Our tips to extend the lifespan of climbing shoes

Extend the lifespan of your climbing shoes in three steps!

Were you hoping to keep onto your faithful shoes for longer, but they're starting to show signs of wear or give off rather unpleasant smells? No worries – this way for some solutions!

A lot of effort goes into finding the right shoes and moulding them to fit your feet! This is why we want to help you make your climbing shoes last for as long as possible. Discover all the advice from Matthieu, our engineer, and Louison, a team SIMOND athlete.
Smells, cleaning, storage, transport…  You'll find out all you need to know to take care of your shoes!

Can unpleasant smells from your shoes be avoided? yes, they can!

  • Our tips to extend the lifespan of climbing shoes

    Air the shoes as much as possible 

    The first thing to do to reduce the development of unpleasant odours, is to air the shoes as much as possible. For example, you can attach them to your backpack using a carabiner if coming home by bike! But this isn't recommended if you're taking the train or underground...
    You can also stuff newspaper into the shoes to dry them out and help maintain their shape.

  • What can I do to avoid my shoes smelling bad?

    Disinfect them

    You can also try bicarbonate of soda to kill the bacteria that cause the unpleasant smells. You'll first need to thoroughly dry your shoes. Then put two teaspoons of powdered bicarbonate of soda (the same you use in cooking) into them. Next, shake your shoes to spread the bicarbonate about inside. Leave the bicarbonate to work at least overnight.
    Make sure you thoroughly remove the bicarbonate (e.g. with a vacuum cleaner) before using your shoes again. Otherwise, it will combine with sweat to form a kind of paste, which isn't very nice for your feet!

  • What can I do to avoid my shoes smelling bad?

    Use deodorant

    Deodorant sprays are a simpler option, but just as effective, and very practical when you want a quick solution. Spray deodorant into your shoes after every climbing session will do the trick! However, you'll still need to air and dry them to ensure that the product works optimally!

Do you really want to avoid bad smells in your shoes? Climbing socks can prove useful. They don't enjoy unanimous support amongst climbers, but they are designed to go unnoticed, and are more hygienic over the long term.

Our tips to extend the lifespan of climbing shoes
Our tips to extend the lifespan of climbing shoes

Carry and store your shoes correctly

Maintaining their arched shape is important if you want to perform at your best! By following these tips, you'll be able to maintain their shape for longer!
First of all, make sure to always place them on top of your bag. If they're at the bottom, the shoes risk being crushed by your other belongings. This damages their heels and arched shape.
The golden rule when storing your shoes is to close the velcro straps after you've dried them. This prevents dust, twigs and grains of sand from getting into your shoes when they're not being used.
And of course, if you're not planning to use your shoes for some time, you'll need to store them in a dry, temperate place (avoid leaving them exposed to the sun in your boot, otherwise the heat risks damaging the glue on the sole).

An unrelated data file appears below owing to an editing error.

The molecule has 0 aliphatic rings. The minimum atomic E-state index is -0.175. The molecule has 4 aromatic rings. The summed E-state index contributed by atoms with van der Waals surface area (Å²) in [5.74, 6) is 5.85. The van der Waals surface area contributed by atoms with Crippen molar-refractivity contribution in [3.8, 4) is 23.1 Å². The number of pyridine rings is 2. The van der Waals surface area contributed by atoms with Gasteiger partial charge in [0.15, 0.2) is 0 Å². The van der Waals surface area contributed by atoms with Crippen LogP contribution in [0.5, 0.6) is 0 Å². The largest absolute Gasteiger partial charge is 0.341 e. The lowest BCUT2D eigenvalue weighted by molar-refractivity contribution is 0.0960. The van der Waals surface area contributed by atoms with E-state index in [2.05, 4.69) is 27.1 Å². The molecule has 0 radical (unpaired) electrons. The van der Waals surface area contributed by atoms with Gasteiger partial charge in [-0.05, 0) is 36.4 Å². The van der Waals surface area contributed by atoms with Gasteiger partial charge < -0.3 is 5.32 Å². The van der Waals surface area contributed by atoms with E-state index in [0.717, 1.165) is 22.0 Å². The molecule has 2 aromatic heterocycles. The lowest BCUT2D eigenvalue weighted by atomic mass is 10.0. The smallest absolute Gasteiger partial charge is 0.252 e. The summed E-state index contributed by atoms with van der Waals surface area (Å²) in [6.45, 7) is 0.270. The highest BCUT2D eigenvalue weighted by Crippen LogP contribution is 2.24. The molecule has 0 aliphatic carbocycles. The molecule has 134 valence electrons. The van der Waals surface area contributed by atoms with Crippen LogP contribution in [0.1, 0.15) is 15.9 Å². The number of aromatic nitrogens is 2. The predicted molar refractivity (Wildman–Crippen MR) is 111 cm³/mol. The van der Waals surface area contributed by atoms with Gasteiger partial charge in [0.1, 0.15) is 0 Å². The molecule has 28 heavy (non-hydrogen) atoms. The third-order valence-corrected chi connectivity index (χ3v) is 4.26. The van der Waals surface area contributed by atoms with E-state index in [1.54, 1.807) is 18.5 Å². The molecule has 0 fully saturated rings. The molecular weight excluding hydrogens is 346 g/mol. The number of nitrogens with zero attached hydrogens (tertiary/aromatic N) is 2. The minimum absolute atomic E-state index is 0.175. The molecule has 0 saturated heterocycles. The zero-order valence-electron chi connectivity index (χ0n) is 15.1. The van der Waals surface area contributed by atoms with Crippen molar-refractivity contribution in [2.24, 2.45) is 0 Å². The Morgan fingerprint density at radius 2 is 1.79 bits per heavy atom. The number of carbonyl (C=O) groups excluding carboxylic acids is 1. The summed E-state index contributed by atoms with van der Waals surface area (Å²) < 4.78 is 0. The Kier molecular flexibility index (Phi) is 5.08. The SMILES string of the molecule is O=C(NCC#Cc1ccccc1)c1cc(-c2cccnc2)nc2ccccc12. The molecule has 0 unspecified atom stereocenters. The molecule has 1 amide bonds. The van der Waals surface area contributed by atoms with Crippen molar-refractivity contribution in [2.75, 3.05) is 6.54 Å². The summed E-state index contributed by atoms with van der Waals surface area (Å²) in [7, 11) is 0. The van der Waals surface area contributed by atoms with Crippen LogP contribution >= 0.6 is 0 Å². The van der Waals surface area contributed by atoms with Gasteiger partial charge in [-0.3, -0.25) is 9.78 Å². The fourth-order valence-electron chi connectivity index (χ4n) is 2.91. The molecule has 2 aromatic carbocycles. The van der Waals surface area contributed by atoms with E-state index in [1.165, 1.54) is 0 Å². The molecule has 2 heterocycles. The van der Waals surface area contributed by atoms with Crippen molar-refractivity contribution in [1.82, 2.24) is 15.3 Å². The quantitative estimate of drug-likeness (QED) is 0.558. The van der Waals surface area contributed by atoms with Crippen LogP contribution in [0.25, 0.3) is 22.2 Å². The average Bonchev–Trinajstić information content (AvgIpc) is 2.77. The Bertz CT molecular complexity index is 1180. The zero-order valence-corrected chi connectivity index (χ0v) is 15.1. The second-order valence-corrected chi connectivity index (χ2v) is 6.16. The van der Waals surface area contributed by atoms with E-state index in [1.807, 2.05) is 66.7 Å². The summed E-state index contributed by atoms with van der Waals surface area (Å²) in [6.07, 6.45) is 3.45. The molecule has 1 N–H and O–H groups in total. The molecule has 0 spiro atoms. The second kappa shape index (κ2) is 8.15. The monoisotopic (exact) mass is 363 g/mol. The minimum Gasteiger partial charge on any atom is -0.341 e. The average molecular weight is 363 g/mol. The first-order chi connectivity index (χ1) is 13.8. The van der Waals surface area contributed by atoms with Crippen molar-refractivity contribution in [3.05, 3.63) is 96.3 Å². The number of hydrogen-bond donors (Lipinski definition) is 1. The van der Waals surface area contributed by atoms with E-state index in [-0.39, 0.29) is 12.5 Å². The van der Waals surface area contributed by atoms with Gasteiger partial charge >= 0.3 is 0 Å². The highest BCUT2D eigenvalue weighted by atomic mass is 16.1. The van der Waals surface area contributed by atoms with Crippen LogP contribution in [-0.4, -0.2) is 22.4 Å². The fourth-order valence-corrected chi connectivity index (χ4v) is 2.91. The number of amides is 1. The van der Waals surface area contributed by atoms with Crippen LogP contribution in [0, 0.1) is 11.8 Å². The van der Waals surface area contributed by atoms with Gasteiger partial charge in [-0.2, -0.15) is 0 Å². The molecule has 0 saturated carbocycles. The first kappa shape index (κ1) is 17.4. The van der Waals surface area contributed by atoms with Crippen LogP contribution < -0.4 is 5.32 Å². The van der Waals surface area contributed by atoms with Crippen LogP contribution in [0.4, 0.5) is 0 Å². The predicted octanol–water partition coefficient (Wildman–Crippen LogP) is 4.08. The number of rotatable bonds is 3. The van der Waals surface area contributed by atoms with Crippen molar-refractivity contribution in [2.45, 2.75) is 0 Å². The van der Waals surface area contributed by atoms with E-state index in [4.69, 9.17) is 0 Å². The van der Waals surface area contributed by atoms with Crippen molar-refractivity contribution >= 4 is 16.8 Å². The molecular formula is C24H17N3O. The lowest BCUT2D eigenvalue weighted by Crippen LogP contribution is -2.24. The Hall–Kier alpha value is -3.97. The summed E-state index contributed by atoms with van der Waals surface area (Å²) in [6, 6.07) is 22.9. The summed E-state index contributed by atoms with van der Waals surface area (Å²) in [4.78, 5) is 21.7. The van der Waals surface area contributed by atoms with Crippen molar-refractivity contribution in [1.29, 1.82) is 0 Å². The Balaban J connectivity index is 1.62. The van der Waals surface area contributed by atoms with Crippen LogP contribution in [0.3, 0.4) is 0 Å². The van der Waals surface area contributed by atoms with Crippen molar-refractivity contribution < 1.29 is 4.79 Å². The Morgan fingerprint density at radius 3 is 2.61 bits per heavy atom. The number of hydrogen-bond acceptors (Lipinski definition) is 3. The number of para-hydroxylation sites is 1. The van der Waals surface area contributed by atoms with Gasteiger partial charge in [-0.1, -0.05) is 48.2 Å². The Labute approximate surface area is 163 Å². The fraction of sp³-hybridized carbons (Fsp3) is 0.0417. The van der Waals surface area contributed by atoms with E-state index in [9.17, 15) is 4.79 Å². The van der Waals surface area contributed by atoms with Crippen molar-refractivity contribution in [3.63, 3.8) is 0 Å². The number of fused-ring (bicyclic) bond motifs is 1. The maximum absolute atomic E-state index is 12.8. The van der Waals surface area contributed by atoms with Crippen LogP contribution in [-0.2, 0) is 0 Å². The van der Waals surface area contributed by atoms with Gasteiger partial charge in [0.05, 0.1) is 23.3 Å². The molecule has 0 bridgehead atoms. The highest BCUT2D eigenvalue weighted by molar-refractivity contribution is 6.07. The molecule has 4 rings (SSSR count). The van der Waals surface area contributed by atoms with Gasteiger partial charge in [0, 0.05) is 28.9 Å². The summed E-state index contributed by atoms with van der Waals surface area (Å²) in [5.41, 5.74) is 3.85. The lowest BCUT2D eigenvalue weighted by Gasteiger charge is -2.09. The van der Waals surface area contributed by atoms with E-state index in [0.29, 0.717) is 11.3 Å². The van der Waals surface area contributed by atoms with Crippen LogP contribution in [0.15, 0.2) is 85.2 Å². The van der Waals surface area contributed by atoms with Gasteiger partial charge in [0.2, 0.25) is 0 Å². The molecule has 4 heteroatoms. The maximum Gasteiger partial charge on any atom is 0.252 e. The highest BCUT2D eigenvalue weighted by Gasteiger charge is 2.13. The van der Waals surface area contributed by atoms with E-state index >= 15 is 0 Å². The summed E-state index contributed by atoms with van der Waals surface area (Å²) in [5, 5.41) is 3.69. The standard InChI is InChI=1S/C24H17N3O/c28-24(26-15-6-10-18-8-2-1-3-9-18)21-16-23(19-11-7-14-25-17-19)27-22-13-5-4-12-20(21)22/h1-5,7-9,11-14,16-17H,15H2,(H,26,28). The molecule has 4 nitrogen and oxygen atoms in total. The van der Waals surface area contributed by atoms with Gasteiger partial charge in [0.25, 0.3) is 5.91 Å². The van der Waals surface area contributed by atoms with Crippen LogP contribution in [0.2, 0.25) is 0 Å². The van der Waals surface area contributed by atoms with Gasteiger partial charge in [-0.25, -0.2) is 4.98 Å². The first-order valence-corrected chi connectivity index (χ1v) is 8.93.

Our tips to extend the lifespan of climbing shoes

Make sure you change shoes between boulders or routes

There are those who like belaying at the foot of a route with their feet half in, half out the shoe! OK, it might be practical but doing so really deforms the heels and arched shape, and it's not great in terms of safety.
If you'll be belaying, we recommend taking some clog-style shoes or plastic sandals that are comfortable and provide a secure fit. They are generally very lightweight and so very easy to carry.
However, Louison stresses that flip-flops must absolutely be avoided: "Flip-flops won't stay on your feet … imagine something happening to your climbing buddy – you'll be flung against the wall."

And what about cleaning them?

The golden rule for cleaning climbing shoes is to never machine-wash them. Whether made of leather or synthetic microfibre, a washing machine risks shrinking them, distorting their arched shape, and damaging reinforced parts.

Our tips to extend the lifespan of climbing shoes

Have you walked through a muddy puddle?
Wait for them to dry then brush with a hard-bristled brush to remove all the mud.

If you want to clean the upper part of the shoe, use warm soapy water and a small brush, and brush the parts of the shoe that you want to clean.
When clean, allow them to dry in the open air out of the sun. Avoid drying your shoes near a heat source at any cost – this will damage the rand.

If you want to clean the soles, use a hard-bristled brush to remove small stones and sand. When training, Louison cleans them with his hands. But during competitions, he uses a small towel to rub over the soles. Pro tip: the rubber gets hot and this prevents the shoes slipping!

Last but not least, here's a final tip: remember to regularly check your shoes, and get them resoled if needed! They will last a lot longer. This is a cost-saving, environmentally friendly and comfortable solution (avoids the foot pain when new shoes are moulding to fit you).